Off we went to help them find their discarded stuff.  We drove into one of the worst neighborhoods in Bucerias.  Grant and I had driven through there before in the golf cart and had said we didn’t think we better come back – a little rough.  But we helped them load and unload their few belongings and left them to set it all up.  The littlest one

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Family Saturday errands

stayed with mama and we took the 2 middle girls to the swimming pool for the afternoon.   I was very upset – I didn’t want them to go live in that little house – and when some tourists at the pool tried playing with the girls I grabbed our stuff and said “Let’s go” – no stranger is going to talk to my kids.   Except they’re not my kids and the home their mom is making for them is all she can provide.   The best way to help right now is to empower her to be the best mom she can be – offering support when she needs it.  That is what my mind tells me, my heart was struggling to agree.

That night the two youngest daughters were excited to stay with mom.  The oldest still refused and stayed with us.  We had some good talks about the importance of family and we told this angry 9-year-old we would be there if she needed us.  If you are scared, you know where we live.  She talked about her other siblings – besides the three of them there are 3 more brothers, 2 more sisters.  The sisters live with Grandma.  She doesn’t even know where the brothers live – Brian and Juan Carlos and one other. They are just teenagers living on their own.   It was a sad conversation and I feel so much pain for this child and for the mom who has lost all but 2 of her 8 children.   For now at least, the girls will continue to come to Manos de Amor during the week so mom and her boyfriend can find jobs.  Our weekend house will be open if they need us.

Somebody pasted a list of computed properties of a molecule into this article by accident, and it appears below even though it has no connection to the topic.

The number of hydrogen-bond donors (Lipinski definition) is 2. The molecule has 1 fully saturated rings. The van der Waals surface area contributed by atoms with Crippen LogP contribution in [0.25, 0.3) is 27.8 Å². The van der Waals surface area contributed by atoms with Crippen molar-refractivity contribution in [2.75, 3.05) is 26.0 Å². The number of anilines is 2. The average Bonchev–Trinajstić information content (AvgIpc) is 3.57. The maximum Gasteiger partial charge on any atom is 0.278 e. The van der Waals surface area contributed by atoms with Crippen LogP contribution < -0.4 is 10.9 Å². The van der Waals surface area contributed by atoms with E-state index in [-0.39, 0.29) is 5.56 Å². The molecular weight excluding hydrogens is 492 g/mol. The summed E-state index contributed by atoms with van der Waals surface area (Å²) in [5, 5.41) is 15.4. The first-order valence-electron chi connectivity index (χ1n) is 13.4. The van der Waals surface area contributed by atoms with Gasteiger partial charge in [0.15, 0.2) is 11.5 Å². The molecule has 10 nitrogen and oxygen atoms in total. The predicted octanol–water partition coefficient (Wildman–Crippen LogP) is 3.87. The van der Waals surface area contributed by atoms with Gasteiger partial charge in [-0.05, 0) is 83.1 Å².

This family is not the only one we contemplate helping each week. There are constantly people showing up at our door selling things, needing things – maybe legitimate needs, maybe scams.   There is one young man who comes once or twice a week and rings our doorbell and asks if we have work.  We get him to sweep leaves or wash our car or other small tasks.  We give him 20 or 50 pesos, usually whatever food we have around.  Grant noticed his shoes were almost completely worn out and gave him some sandals.  Another day some pants.  A leash and some food for his scruffy little dog.  Well you’re not going to believe this.  Today he came to our door as usual and this time he said – “I am Juan Carlos.  You know my sisters.  You know my mom.”  It was one of the lost brothers!  For the past 4 or 5 months we have been feeding and clothing the brother of these three sweet little girls.  No one but God could have joined us all together.

I don’t know what our continuing role will be with this family.  The oldest daughter does not want to go home with her mom.  She does not like the mom’s boyfriend.  I don’t know that it is right for us to keep her with us.   I want to support a relationship but how can we help it become a healthy one?  How can we help reunite the brother with his siblings and his mom?

Today we stopped at the orphanage and all 3 girls surrounded us and gave us letters they had written to us.  Yesterday they had been in a fight with one of the boys in the home.  The letter said they were sorry for fighting.  (I didn’t know anything about the fight – not sure why I was getting the apology 😊) And then the last sentence of each letter – one to Grant, one to me.  I love you Grat. (They can’t say Grant).  I love you Karen.  Hugs all around.   And the story continues.